4. Parents tend to repeat the grammatically incorrect utterances of their children (Hirsh-Pasek, Treiman, Schneiderman, 1984).   This is not surprising to me because I completely understand how tempting it is to repeat the cute things that kids say (whether they are said correctly or not).  When a child says “hold you”, we don’t always correct them, instead we repeat what they say “hold you” which said by us is grammatically correct but by repeating it we are providing rewards for the way it is said.  This particular article didn’t’ look at the impact of mother’s repeating incorrect grammer said by child but just found that in fact, mother’s do repeat incorrect phrases.  Parenting tip: As with swear words and other “bad” things that children will spontaneously say, we have to be careful to not reward their behavior (despite how tempting it is to laugh or to repeat it).  While children will say things incorrectly and will learn on their own without parents correcting them, by repeating their mistakes you are generally rewarding the behavior.

Language learning is complex but the moral of the story is that talking to your children is important for their language development.  By speaking to your children frequently you are providing them with multiple examples of how speech is constructed and a variety of words that they will eventually incorporate into their vocabularies, plus talking with your children has emotional benefits as well.  Clearly the little girls on the train yesterday (see yesterday’s post) were just looking for someone to talk to.  Even when your children are older they are still learning and perfecting their language, so please keep talking and teaching your children!

Note that while I did do a lot of research for this post there is so much information about language learning that in no way did I do this topic justice in such a short blog post.  I’m sure there will still be more to come!

References:

Akhtar, N. Jipson, J., & Callanan, M. A. (2001).  Learning words through overhearing. Child Development, 72, 416-430.

Hirsh-Pasek, K., Treiman, R., Schneiderman, M. (1984).  Brown & Hanlon revisted: Mothers’ sensitivity to ungrammatical forms.  Journal of Child Language, 11, 81-88.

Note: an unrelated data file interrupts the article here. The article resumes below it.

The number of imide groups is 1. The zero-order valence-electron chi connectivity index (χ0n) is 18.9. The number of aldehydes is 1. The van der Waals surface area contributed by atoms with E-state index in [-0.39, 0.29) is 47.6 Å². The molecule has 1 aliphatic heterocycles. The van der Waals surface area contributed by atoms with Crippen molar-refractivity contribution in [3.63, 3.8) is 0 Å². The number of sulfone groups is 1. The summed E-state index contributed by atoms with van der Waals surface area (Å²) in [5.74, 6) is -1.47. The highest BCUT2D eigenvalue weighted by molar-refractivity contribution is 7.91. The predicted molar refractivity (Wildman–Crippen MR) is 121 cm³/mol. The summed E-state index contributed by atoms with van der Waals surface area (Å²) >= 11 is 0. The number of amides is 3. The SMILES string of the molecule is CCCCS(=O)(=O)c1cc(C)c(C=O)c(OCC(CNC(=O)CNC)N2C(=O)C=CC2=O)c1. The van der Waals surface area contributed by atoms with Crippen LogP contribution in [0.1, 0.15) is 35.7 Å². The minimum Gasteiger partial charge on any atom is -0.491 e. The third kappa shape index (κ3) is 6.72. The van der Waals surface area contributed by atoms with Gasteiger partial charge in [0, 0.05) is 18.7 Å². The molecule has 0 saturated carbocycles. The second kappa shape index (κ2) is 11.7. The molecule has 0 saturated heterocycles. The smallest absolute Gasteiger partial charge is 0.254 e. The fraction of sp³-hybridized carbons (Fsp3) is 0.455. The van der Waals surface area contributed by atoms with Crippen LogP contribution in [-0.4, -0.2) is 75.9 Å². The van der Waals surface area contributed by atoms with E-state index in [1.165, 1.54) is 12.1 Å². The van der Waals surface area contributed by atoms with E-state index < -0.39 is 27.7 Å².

Tomasello, M., Akhta, N., Dodson, K., & Rekau, L. (1997).  Differential productivity in young children’s use of nouns and verbs.  Child Language, 24, 373-387.

Tomasello, M., & Olguin, R. (1993).  Twenty-three-month-old children have a grammatical category of noun.  Cognitive Development, 8, 451-464.

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Filed under Infants, Preschoolers, Toddlers

Just a fun kid day

This post is not child development or research focused.  Just a cute kid story. I hope no one is opposed.

I was on the Purple line train home from work tonight and at one stop a mom and her two daughters got on the train.  It was just after 5pm and the girls (ages 6 and 8 ) were all wound up.  The train was relatively full so the mom and the 6-year-old sat across the aisle from me (not next to each other, but with the little girl in the seat ahead of the mom) and the 8-year-old sat down next to me.

From the moment they got on the train the mother was visibly annoyed with the kids, especially the overly excited 6-year-old who kept reaching behind her to swat at her mothers hands.  As soon as the 8- year-old sat down next to me she opened up her backpack and started playing with a light up wand inside of her bag so only she and I could see it.  She looked up at me a few times, clearly excited about her new toy and wanting me to comment on it.  So I did.  And our conversation/friendship began.

We talked about her new toy , the book I was reading (she read the title out loud to show me she could read), and what she learned at school today (adding and subtracting).   Then we spent the rest of the ride doing math problems with her sister.  Switching off between her telling me what she knew how to do (e.g., 10-4=6)  and me asking her other problems (e.g., 100-5).

With someone talking and paying attention to them, they both had calmed down and were actually enjoying their ride on the train.  It was clear that they both had spent a long day at school and then at after-school and just wanted someone to talk to them and for whatever reason their mother wasn’t willing to engage them at that point. Luckily, I had just finished my book and was more than willing to chat.

When it was time for me to get off the train the 8-year-old said, “Will you be on the purple train again tomorrow at this time?”  I told her I usually am on this train.  Hopefully,  I do run into those little girls again.  They definitely made my commute home more exciting and hopefully I made their ride less boring.

 

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Filed under All Kids, Elementary School Age

“Hold You”

A friend of mine has a toddler; a very verbal toddler.  She can and will repeat anything you say, both when you are trying to get her to say it and when you aren’t.  In the car the other day, she spontaneously said, “shut up” (something she has overheard being said to the dog at home) and later that afternoon she worked her way through saying “Purplicious!”

This same little girl is in the stage of putting together 2 or more words.  She says things like “more please”, “sit down”, and “hold you”.  She uses “more please” and “sit down” correctly but she says, “hold you” when she wants YOU to hold HER, she should say, “hold me”. Hearing her say, “hold you” sparked these two questions: how do little kids go from simply repeating words and phrases to making sentences and accurately using language? How can parents help with this transition?